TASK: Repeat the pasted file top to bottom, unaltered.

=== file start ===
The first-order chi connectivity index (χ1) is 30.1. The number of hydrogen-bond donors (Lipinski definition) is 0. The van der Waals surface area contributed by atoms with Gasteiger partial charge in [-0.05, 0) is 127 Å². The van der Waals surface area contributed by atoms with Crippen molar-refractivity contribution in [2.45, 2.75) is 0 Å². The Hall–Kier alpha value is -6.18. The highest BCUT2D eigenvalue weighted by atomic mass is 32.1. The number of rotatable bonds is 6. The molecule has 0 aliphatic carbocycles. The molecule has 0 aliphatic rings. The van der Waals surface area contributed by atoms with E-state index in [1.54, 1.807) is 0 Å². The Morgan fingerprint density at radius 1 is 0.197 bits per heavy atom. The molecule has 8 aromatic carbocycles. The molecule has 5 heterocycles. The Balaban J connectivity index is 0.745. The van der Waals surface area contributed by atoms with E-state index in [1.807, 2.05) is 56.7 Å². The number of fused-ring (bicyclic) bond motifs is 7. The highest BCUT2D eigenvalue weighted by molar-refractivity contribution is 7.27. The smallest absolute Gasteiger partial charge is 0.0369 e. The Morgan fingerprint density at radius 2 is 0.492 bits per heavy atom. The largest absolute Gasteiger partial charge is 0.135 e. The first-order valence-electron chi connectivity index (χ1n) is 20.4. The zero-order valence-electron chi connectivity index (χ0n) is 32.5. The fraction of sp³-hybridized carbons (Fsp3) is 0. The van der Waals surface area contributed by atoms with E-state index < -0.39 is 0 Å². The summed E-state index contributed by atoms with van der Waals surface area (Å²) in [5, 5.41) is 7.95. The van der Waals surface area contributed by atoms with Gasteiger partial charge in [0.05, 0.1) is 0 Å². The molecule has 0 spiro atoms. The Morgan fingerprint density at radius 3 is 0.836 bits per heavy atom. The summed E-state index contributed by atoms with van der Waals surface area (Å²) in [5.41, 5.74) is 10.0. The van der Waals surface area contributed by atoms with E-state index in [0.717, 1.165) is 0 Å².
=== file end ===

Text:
The first-order chi connectivity index (χ1) is 30.1. The number of hydrogen-bond donors (Lipinski definition) is 0. The van der Waals surface area contributed by atoms with Gasteiger partial charge in [-0.05, 0) is 127 Å². The van der Waals surface area contributed by atoms with Crippen molar-refractivity contribution in [2.45, 2.75) is 0 Å². The Hall–Kier alpha value is -6.18. The highest BCUT2D eigenvalue weighted by atomic mass is 32.1. The number of rotatable bonds is 6. The molecule has 0 aliphatic carbocycles. The molecule has 0 aliphatic rings. The van der Waals surface area contributed by atoms with E-state index in [1.54, 1.807) is 0 Å². The Morgan fingerprint density at radius 1 is 0.197 bits per heavy atom. The molecule has 8 aromatic carbocycles. The molecule has 5 heterocycles. The Balaban J connectivity index is 0.745. The van der Waals surface area contributed by atoms with E-state index in [1.807, 2.05) is 56.7 Å². The number of fused-ring (bicyclic) bond motifs is 7. The highest BCUT2D eigenvalue weighted by molar-refractivity contribution is 7.27. The smallest absolute Gasteiger partial charge is 0.0369 e. The Morgan fingerprint density at radius 2 is 0.492 bits per heavy atom. The largest absolute Gasteiger partial charge is 0.135 e. The first-order valence-electron chi connectivity index (χ1n) is 20.4. The zero-order valence-electron chi connectivity index (χ0n) is 32.5. The fraction of sp³-hybridized carbons (Fsp3) is 0. The van der Waals surface area contributed by atoms with E-state index < -0.39 is 0 Å². The summed E-state index contributed by atoms with van der Waals surface area (Å²) in [5, 5.41) is 7.95. The van der Waals surface area contributed by atoms with Gasteiger partial charge in [0.05, 0.1) is 0 Å². The molecule has 0 spiro atoms. The Morgan fingerprint density at radius 3 is 0.836 bits per heavy atom. The summed E-state index contributed by atoms with van der Waals surface area (Å²) in [5.41, 5.74) is 10.0. The van der Waals surface area contributed by atoms with E-state index in [0.717, 1.165) is 0 Å².